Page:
The Appleton's supportive services and community amenities benefit residents and the larger community. Interior spaces reserved for residents include a fitness room, business center, a penthouse community room, a central courtyard with flowerbeds and bench seating, and a rooftop terrace. The development reserves 14 units as permanent supportive housing for individuals who have previously experienced homelessness. The city's Department of Human Services and Catholic Charities coordinate onsite supportive services for the residents of these units. Additional services available at the development such as monthly health seminars, blood pressure screenings, computer classes, group exercise classes, physical therapy, and social events such as communal breakfasts help residents age in place. A small accessible park features a sculpture by a local artist. Local community associations and nonprofit organizations can reserve a large community room in the adjacent Robeson development for meetings and other events.

Community Engagement Process

Development of The Appleton and the larger Spring Flats project began in 2016 as part of a city initiative to redevelop publicly owned land. The project was considered a good candidate for the program because of its historic status and its location on the border between two city wards. A series of community engagement meetings initiated as part of the city's OurRFP program, including an initial public workshop meeting, an online engagement forum, and a follow-up public meeting, attracted more than 200 attendees and 225 unique online responses. Neighborhood residents advocated for affordability, sustainable design in both the building materials and public space, historic preservation, mixed-income rental and homeownership opportunities, ADA-compliant units, and units reserved for seniors. This community perspective informed the final request for proposals for Spring Flats that was issued in 2016, leading to the selection of the development team of Victory Housing, Brinshore Development, and Bank of America Community Development Corporation. Two local ANCs and the Washington Interfaith Network endorsed the vision of the development team that ultimately was awarded the project agreement.

The project realizes multiple community and city government goals and priorities. According to Leila Finucane, president and chief executive officer for Victory Housing, the project satisfies a particularly critical need for senior affordable housing, which is evident in the demand for units when the project opened: "The Appleton at Spring Flats represents the collective vision of Victory Housing, Brinshore Development, and Bank of America Community Development Corporation to convert a previously dilapidated, vacant building [into] safe, decent, affordable housing for seniors. Working in concert with the local community, the team was able to serve lower-income seniors who have few options, which is demonstrated by the fact that the community received 232 applications for 88 units when leasing began."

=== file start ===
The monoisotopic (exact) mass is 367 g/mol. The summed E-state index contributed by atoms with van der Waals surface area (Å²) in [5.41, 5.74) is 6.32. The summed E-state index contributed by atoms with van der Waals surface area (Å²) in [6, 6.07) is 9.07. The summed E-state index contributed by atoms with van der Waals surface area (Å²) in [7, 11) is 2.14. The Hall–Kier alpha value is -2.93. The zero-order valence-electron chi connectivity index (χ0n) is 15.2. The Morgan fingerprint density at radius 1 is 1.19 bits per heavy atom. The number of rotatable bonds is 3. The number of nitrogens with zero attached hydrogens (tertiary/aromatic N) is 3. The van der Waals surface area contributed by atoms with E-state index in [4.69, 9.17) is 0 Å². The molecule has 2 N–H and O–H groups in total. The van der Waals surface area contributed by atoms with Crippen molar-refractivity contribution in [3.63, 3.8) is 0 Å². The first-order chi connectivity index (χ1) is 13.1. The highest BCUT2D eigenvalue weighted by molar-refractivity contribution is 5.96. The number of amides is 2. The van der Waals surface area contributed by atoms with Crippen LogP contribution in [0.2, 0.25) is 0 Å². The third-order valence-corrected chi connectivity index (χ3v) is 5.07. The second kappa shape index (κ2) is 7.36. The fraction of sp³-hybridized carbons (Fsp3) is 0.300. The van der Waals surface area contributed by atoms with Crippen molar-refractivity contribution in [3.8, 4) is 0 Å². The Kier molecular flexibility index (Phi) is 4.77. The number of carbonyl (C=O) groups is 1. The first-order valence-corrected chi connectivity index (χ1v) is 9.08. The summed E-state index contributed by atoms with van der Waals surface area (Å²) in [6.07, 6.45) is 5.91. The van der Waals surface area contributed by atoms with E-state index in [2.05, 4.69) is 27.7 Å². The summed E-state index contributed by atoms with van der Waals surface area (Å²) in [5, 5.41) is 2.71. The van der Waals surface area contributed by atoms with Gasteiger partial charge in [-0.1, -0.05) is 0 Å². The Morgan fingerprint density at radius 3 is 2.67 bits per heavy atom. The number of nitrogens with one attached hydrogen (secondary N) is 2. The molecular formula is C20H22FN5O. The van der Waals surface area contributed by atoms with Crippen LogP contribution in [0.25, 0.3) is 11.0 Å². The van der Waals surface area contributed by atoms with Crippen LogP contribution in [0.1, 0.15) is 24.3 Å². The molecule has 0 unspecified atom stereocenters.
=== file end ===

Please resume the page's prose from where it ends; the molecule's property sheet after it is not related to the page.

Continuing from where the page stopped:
The $29.9 million project relied on 4 and 9 percent federal low-income housing tax credits in addition to city support in the form of a loan through the Housing Production Trust Fund and tax-exempt bonds. Despite the building's listing in the National Register of Historic Places, The Appleton did not use historic tax credits.

Table 1. Financing for The Appleton at Spring Flats

Federal Housing Administration loan proceeds $10,129,500
Subordinate debt from the D.C. Department of Housing and Community Development 4,332,916
Deferred developer fee 1,316,319
Sponsor loan 125,000
Low-income housing tax credit equity 14,028,086
Total $29,931,821

An Award-Winning Project That Addresses City Needs

The Appleton at Spring Flats has helped Washington, D.C., advance its goal of producing more affordable housing in transit-oriented developments. For its sustainable development of transit-oriented, affordable housing on an underutilized historic site, The Appleton received the 2022 Advisory Council on Historic Preservation/HUD Secretary's Award for Excellence in Historic Preservation and the 2023 District of Columbia Historic Preservation Review Board Chair's Award.

This article was written by Sage Computing, Inc, under contract with the U.S. Department of Housing and Urban Development. The contents of this article are the views of the author(s) and do not necessarily reflect the views or policies of the U.S. Department of Housing and Urban Development or the U.S. Government.